Date of Award

Fall 2023

Document Type


Degree Name

Master of Science (MS)



Committee Director

Cathy Lau-Barraco

Committee Member

Abby Braitman

Committee Member

Mary Still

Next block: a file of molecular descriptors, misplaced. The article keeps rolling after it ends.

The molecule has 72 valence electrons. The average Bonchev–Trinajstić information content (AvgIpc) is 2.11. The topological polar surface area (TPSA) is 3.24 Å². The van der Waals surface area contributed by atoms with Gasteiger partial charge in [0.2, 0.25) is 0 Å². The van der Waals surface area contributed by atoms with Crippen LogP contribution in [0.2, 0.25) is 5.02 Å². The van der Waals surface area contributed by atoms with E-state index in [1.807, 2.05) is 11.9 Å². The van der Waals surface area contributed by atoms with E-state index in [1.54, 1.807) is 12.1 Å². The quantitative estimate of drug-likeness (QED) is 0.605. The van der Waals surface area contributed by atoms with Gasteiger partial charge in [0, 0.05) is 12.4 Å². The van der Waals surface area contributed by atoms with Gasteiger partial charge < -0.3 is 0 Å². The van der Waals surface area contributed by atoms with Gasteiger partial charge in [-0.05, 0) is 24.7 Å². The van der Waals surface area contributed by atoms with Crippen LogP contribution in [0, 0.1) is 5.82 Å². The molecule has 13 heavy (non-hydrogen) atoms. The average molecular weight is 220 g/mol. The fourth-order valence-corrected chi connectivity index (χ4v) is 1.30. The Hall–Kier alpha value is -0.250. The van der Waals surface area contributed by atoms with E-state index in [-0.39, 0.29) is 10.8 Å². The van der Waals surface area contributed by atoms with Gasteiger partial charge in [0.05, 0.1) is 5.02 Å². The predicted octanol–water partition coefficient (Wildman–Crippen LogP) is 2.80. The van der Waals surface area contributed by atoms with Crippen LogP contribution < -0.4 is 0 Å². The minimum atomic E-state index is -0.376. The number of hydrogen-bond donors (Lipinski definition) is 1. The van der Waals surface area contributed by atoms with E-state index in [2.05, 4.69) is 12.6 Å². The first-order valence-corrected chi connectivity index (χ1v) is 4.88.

Peer relationships have been implicated as a salient factor on individual drinking outcomes. One specific subset of peers in one’s social network, identified as drinking buddies, have been associated with an elevated risk for harmful drinking in college students—beyond drinking peers in one’s network alone. Despite their salience on individual alcohol outcomes, little is known regarding what makes drinking buddies more or less influential. While moderators of peer influence have been examined, prior research on peer influence predominantly focuses on adolescent populations, presenting gaps in the literature regarding moderators of college student drinking buddies specifically. As such, the current study sought to investigate three domains of moderators: 1) characteristics of the individual, 2) characteristics of the peer, and 3) characteristics of their relationship on the association between presence of drinking buddies in one’s network and individual drinking outcomes. Guided by SCT, social-cognitive characteristics of the individual (e.g., drinking refusal self-efficacy and alcohol outcome expectancies) were examined as moderators. In addition, perceptions of one’s peer (e.g., descriptive norms, injunctive norms, and perceived popularity) were investigated as moderators. Finally, perceptions of the drinking buddy relationship quality (e.g., stability, intimacy, and support) were examined as moderators. Participants were 130 (86.2% female, Mage = 20.53) college student drinkers who completed an online self-report survey which assessed drinking behaviors, several drinking-related psychosocial constructs, and perceptions of drinking buddies and drinking buddy relationships. Results indicated that descriptive norms significantly moderated the association between the proportion of drinking buddies in one’s network and individual drinking quantity. No other significant moderations emerged. Findings should be interpreted in light of the fact that the proportion of drinking buddies did not significantly predict our drinking outcomes (drinking quantity, frequency, and consequences), and the fact that our analyses were not adequately powered. This study was among the first to examine factors that may exacerbate or buffer drinking buddy influence. Findings contribute to a limited body of literature assessing this particularly risky subset of peers in one’s network. Future research should investigate the feasibility of a descriptive norms intervention on influential drinking buddy relationships.


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